Anoint thyself before entering.
Kalvinus considered the sign, then he waved his hand dismissively and approached the door.
"Wait, my lord."
Kalvinus turned to Durian and raised an eyebrow.
"It will displease the Oracle."
Kalvinus clenched his teeth. "I've no time for more superstitious nonsense. This visit alone is enough for me." With that, he placed his hand against the door and firmly shoved it open.
The Oracle's quarters were sparsely furnished, with only a table and two chairs available for visitors. Stone bowls filled with various murky liquids were strewn about the floor. Outside the lone window, wind chimes jingled.
"I seek the Oracle," Kalvinus announced to the empty room.
There was no response for a moment, then the popping of ancient bones as an ancient woman made her way into the room from what appeared to be a closet.
"Yes, yes, come in. You are Kalvinus, the great warrior, correct?"
"And what is it you seek?"
"Your blessing, crone. I am told you can see that which has yet to occur. Before I embark on my campaign against the Santonian hordes, I would hear your counsel."
"Ah. That." The Oracle felt her way along the wall until she found the chair. Kalvinus wondered how she could blindly move about the small chamber without kicking over the bowls. They must sit in the same places at all times. What filth.
"Please come closer," the Oracle requested.
Kalvinus stepped forward, well within her reach.
Kalvinus shot Durian a vexed look, then complied.
The Oracle placed her hands on Kalvinus's exposed abdomen. She leaned in until her nose was nearly touching his navel, then breathed in deeply. "Mmm," she said. "Some specimen you are, Kalvinus the warrior."
Kalvinus felt a mixture of pride and revulsion. The Oracle continued to run her hands over his muscled figure, seemingly oblivious to the strangeness of the situation. At last, she withdrew, then looked him dead in the eye through her own cloudy lenses.
"You will perform admirably. Many foes will fall to your sword, and the honor of our people will be dutifully upheld by you and your men."
Kalvinus stepped back, relieved to have gotten the good news and to finally be free of the strange old woman. "Many thanks. I trust your -"
"But you will perish."
Kalvinus froze. "What?"
"You will die long before the battle is decided. A frightened horse will kick your face in. Your family will be unable to show your body at the funeral, as your face will be cratered beyond recognition."
He was stunned. "You insolent -"
"Your men will also lose the battle. Badly. They will be taken prisoner, and the horse that killed you will be appointed their new commander as a joke by the Santonians."
Kalvinus felt his face getting hot. He fixed the old woman with his fiercest scowl before realizing that she couldn't see him. Defeated, he turned toward the door and spat out, "Durian! We are leaving. I care not for the filthiness of this place."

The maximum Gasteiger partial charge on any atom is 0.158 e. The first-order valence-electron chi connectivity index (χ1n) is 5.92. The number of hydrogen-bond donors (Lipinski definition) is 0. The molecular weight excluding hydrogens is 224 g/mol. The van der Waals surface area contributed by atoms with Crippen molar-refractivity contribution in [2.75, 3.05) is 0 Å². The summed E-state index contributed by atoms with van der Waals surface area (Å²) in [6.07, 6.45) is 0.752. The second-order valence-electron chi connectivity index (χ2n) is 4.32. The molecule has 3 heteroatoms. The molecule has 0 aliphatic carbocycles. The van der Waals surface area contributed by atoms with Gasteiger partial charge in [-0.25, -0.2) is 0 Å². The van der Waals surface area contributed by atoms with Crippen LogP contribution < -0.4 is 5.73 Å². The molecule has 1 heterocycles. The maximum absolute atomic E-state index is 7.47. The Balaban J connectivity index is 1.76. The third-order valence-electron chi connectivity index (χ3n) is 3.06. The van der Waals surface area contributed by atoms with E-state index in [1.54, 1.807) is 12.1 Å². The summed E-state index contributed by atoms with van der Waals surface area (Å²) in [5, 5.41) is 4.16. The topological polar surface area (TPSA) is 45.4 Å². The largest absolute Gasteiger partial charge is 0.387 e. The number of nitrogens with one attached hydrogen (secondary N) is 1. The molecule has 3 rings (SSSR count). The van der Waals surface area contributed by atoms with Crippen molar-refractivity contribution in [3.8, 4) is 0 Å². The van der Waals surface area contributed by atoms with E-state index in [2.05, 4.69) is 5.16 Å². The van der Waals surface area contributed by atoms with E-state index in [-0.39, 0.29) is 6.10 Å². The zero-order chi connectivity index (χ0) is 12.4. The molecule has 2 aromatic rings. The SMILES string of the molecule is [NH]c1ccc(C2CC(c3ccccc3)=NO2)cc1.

Before he was able to exit, she spoke up again. "I do see another way."
Kalvinus nearly kept walking, but considered the possible ramifications if he was unable to obtain the Oracle's blessing. If Durian's frightened expression was any indication, news of this rejection would send the troops' morale into a tailspin.
"And what is that?" he asked quietly, trying to keep his composure.
"The night before the battle, you are to offer up a sacrifice to three gods: Xar, Hilva, and Phyro. When you engage the enemy the next morning, send most of your troops into direct combat, but take a handpicked brigade of your own around the western mountains in order to flank the enemy. You will catch them by surprise as dusk falls and make a successful strike into the heart of their general's camp."
"Ah, yes," Kalvinus replied, with some degree of admiration. "Brilliant strategy. I'll take a smaller force and stab at the head of the beast. When I cut him down, the fighting will cease."
"No," said the Oracle, "A boy of four-and-ten will sneak up behind you and bash your skull in with a rock before you can find the general. Your men will still lose badly, and your funeral will be a shameful one." She paused. "But it is another option."
Kalvinus stormed out of the Oracle's chambers and slammed the door behind him, nearly catching Durian's head as the servant boy bowed on his way out. Before leaving the cave, Kalvinus also made sure to topple the bowl of scented oil that sat outside the old woman's door.
"I - I won't say a word of this to the men," stammered Durian. "I swear it."
Kalvinus could barely hear him over the Oracle's mad cackle.